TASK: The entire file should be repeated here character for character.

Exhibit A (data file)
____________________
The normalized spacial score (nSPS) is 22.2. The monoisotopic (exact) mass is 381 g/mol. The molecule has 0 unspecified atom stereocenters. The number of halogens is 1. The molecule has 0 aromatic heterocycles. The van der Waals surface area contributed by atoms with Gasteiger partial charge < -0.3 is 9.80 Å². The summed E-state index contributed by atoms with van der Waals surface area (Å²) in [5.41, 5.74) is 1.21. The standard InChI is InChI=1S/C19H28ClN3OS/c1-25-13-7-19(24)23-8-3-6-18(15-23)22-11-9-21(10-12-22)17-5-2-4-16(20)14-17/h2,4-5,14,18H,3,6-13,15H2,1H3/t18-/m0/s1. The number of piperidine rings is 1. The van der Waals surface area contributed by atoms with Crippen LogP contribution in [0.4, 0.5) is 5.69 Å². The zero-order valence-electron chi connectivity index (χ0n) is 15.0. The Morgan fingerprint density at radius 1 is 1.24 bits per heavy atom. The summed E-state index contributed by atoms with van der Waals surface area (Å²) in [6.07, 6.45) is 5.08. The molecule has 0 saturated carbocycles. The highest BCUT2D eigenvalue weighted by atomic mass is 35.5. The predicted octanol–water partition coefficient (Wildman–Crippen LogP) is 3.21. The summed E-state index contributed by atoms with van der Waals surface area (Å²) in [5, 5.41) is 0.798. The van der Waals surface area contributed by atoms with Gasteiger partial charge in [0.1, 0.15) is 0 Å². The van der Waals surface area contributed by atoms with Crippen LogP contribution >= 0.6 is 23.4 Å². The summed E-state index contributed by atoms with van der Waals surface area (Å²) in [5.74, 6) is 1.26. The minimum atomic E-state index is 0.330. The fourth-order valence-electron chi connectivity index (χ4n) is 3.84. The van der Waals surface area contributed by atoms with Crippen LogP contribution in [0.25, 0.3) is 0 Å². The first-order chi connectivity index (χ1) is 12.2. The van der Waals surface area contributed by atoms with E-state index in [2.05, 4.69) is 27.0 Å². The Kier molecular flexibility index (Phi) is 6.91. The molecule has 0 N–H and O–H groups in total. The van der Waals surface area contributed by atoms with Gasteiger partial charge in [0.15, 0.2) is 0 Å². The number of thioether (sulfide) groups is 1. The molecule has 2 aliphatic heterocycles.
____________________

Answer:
The normalized spacial score (nSPS) is 22.2. The monoisotopic (exact) mass is 381 g/mol. The molecule has 0 unspecified atom stereocenters. The number of halogens is 1. The molecule has 0 aromatic heterocycles. The van der Waals surface area contributed by atoms with Gasteiger partial charge < -0.3 is 9.80 Å². The summed E-state index contributed by atoms with van der Waals surface area (Å²) in [5.41, 5.74) is 1.21. The standard InChI is InChI=1S/C19H28ClN3OS/c1-25-13-7-19(24)23-8-3-6-18(15-23)22-11-9-21(10-12-22)17-5-2-4-16(20)14-17/h2,4-5,14,18H,3,6-13,15H2,1H3/t18-/m0/s1. The number of piperidine rings is 1. The van der Waals surface area contributed by atoms with Crippen LogP contribution in [0.4, 0.5) is 5.69 Å². The zero-order valence-electron chi connectivity index (χ0n) is 15.0. The Morgan fingerprint density at radius 1 is 1.24 bits per heavy atom. The summed E-state index contributed by atoms with van der Waals surface area (Å²) in [6.07, 6.45) is 5.08. The molecule has 0 saturated carbocycles. The highest BCUT2D eigenvalue weighted by atomic mass is 35.5. The predicted octanol–water partition coefficient (Wildman–Crippen LogP) is 3.21. The summed E-state index contributed by atoms with van der Waals surface area (Å²) in [5, 5.41) is 0.798. The van der Waals surface area contributed by atoms with Gasteiger partial charge in [0.1, 0.15) is 0 Å². The van der Waals surface area contributed by atoms with Crippen LogP contribution >= 0.6 is 23.4 Å². The summed E-state index contributed by atoms with van der Waals surface area (Å²) in [5.74, 6) is 1.26. The minimum atomic E-state index is 0.330. The fourth-order valence-electron chi connectivity index (χ4n) is 3.84. The van der Waals surface area contributed by atoms with Crippen LogP contribution in [0.25, 0.3) is 0 Å². The first-order chi connectivity index (χ1) is 12.2. The van der Waals surface area contributed by atoms with E-state index in [2.05, 4.69) is 27.0 Å². The Kier molecular flexibility index (Phi) is 6.91. The molecule has 0 N–H and O–H groups in total. The van der Waals surface area contributed by atoms with Gasteiger partial charge in [0.15, 0.2) is 0 Å². The number of thioether (sulfide) groups is 1. The molecule has 2 aliphatic heterocycles.